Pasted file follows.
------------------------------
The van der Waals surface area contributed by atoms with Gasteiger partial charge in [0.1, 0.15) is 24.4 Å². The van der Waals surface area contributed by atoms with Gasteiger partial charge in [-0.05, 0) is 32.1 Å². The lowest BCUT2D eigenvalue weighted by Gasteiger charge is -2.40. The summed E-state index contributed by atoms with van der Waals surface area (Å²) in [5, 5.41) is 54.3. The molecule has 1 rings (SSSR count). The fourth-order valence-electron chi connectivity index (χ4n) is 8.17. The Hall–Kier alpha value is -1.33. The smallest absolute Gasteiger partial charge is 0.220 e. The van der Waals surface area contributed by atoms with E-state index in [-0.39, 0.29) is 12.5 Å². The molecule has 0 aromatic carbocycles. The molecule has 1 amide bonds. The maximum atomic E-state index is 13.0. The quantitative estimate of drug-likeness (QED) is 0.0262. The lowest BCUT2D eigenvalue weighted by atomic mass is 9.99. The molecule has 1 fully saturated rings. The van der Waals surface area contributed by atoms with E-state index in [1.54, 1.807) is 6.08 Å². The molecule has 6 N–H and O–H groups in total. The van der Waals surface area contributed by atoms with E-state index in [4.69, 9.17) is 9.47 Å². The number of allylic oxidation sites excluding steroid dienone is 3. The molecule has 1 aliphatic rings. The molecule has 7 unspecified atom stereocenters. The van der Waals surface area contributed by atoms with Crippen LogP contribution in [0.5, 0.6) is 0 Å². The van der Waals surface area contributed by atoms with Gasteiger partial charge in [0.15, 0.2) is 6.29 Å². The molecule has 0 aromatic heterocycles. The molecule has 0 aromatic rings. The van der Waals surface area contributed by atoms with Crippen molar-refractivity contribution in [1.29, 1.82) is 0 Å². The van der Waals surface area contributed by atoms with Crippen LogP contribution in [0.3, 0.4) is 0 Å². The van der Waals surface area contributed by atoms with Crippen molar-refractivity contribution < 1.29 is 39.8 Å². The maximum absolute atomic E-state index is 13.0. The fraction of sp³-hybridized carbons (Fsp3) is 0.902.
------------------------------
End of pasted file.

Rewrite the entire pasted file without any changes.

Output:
The van der Waals surface area contributed by atoms with Gasteiger partial charge in [0.1, 0.15) is 24.4 Å². The van der Waals surface area contributed by atoms with Gasteiger partial charge in [-0.05, 0) is 32.1 Å². The lowest BCUT2D eigenvalue weighted by Gasteiger charge is -2.40. The summed E-state index contributed by atoms with van der Waals surface area (Å²) in [5, 5.41) is 54.3. The molecule has 1 rings (SSSR count). The fourth-order valence-electron chi connectivity index (χ4n) is 8.17. The Hall–Kier alpha value is -1.33. The smallest absolute Gasteiger partial charge is 0.220 e. The van der Waals surface area contributed by atoms with E-state index in [-0.39, 0.29) is 12.5 Å². The molecule has 0 aromatic carbocycles. The molecule has 1 amide bonds. The maximum atomic E-state index is 13.0. The quantitative estimate of drug-likeness (QED) is 0.0262. The lowest BCUT2D eigenvalue weighted by atomic mass is 9.99. The molecule has 1 fully saturated rings. The van der Waals surface area contributed by atoms with E-state index in [1.54, 1.807) is 6.08 Å². The molecule has 6 N–H and O–H groups in total. The van der Waals surface area contributed by atoms with E-state index in [4.69, 9.17) is 9.47 Å². The number of allylic oxidation sites excluding steroid dienone is 3. The molecule has 1 aliphatic rings. The molecule has 7 unspecified atom stereocenters. The van der Waals surface area contributed by atoms with Crippen LogP contribution in [0.5, 0.6) is 0 Å². The van der Waals surface area contributed by atoms with Gasteiger partial charge in [0.15, 0.2) is 6.29 Å². The molecule has 0 aromatic heterocycles. The molecule has 0 aromatic rings. The van der Waals surface area contributed by atoms with Crippen molar-refractivity contribution in [1.29, 1.82) is 0 Å². The van der Waals surface area contributed by atoms with Crippen LogP contribution in [0.3, 0.4) is 0 Å². The van der Waals surface area contributed by atoms with Crippen molar-refractivity contribution < 1.29 is 39.8 Å². The maximum absolute atomic E-state index is 13.0. The fraction of sp³-hybridized carbons (Fsp3) is 0.902.